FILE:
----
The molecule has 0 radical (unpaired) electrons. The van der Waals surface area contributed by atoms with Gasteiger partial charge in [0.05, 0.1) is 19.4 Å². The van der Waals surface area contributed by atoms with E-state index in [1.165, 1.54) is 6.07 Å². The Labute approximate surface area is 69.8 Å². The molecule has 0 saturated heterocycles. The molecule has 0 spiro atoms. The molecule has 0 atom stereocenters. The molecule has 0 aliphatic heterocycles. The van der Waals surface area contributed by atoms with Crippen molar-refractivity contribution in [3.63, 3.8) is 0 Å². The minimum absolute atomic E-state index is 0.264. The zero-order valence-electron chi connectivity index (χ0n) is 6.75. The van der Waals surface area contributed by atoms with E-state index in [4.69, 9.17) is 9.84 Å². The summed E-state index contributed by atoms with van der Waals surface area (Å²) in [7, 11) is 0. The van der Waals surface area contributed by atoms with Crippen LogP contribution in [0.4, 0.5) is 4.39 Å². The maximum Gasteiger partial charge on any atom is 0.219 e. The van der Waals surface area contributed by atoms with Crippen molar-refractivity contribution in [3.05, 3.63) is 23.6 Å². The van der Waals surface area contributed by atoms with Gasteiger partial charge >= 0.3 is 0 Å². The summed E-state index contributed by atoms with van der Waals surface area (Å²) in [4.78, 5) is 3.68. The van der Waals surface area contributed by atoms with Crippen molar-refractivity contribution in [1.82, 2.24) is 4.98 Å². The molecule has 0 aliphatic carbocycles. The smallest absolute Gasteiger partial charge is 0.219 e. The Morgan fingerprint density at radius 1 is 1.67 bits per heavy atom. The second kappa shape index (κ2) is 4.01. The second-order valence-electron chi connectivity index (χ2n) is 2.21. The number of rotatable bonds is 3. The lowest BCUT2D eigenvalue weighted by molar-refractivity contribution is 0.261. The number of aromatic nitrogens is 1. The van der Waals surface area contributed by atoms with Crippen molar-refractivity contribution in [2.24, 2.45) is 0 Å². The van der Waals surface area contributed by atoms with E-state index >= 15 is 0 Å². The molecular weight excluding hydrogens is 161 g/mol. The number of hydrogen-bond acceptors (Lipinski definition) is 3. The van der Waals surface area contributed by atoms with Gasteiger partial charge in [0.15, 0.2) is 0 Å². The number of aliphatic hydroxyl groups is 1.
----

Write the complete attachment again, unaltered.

The molecule has 0 radical (unpaired) electrons. The van der Waals surface area contributed by atoms with Gasteiger partial charge in [0.05, 0.1) is 19.4 Å². The van der Waals surface area contributed by atoms with E-state index in [1.165, 1.54) is 6.07 Å². The Labute approximate surface area is 69.8 Å². The molecule has 0 saturated heterocycles. The molecule has 0 spiro atoms. The molecule has 0 atom stereocenters. The molecule has 0 aliphatic heterocycles. The van der Waals surface area contributed by atoms with Crippen molar-refractivity contribution in [3.63, 3.8) is 0 Å². The minimum absolute atomic E-state index is 0.264. The zero-order valence-electron chi connectivity index (χ0n) is 6.75. The van der Waals surface area contributed by atoms with E-state index in [4.69, 9.17) is 9.84 Å². The summed E-state index contributed by atoms with van der Waals surface area (Å²) in [7, 11) is 0. The van der Waals surface area contributed by atoms with Crippen LogP contribution in [0.4, 0.5) is 4.39 Å². The maximum Gasteiger partial charge on any atom is 0.219 e. The van der Waals surface area contributed by atoms with Crippen molar-refractivity contribution in [3.05, 3.63) is 23.6 Å². The van der Waals surface area contributed by atoms with Gasteiger partial charge >= 0.3 is 0 Å². The summed E-state index contributed by atoms with van der Waals surface area (Å²) in [4.78, 5) is 3.68. The van der Waals surface area contributed by atoms with Crippen molar-refractivity contribution in [1.82, 2.24) is 4.98 Å². The molecule has 0 aliphatic carbocycles. The smallest absolute Gasteiger partial charge is 0.219 e. The Morgan fingerprint density at radius 1 is 1.67 bits per heavy atom. The second kappa shape index (κ2) is 4.01. The second-order valence-electron chi connectivity index (χ2n) is 2.21. The number of rotatable bonds is 3. The lowest BCUT2D eigenvalue weighted by molar-refractivity contribution is 0.261. The number of aromatic nitrogens is 1. The van der Waals surface area contributed by atoms with Crippen molar-refractivity contribution in [2.24, 2.45) is 0 Å². The van der Waals surface area contributed by atoms with E-state index >= 15 is 0 Å². The molecular weight excluding hydrogens is 161 g/mol. The number of hydrogen-bond acceptors (Lipinski definition) is 3. The van der Waals surface area contributed by atoms with Gasteiger partial charge in [0.15, 0.2) is 0 Å². The number of aliphatic hydroxyl groups is 1.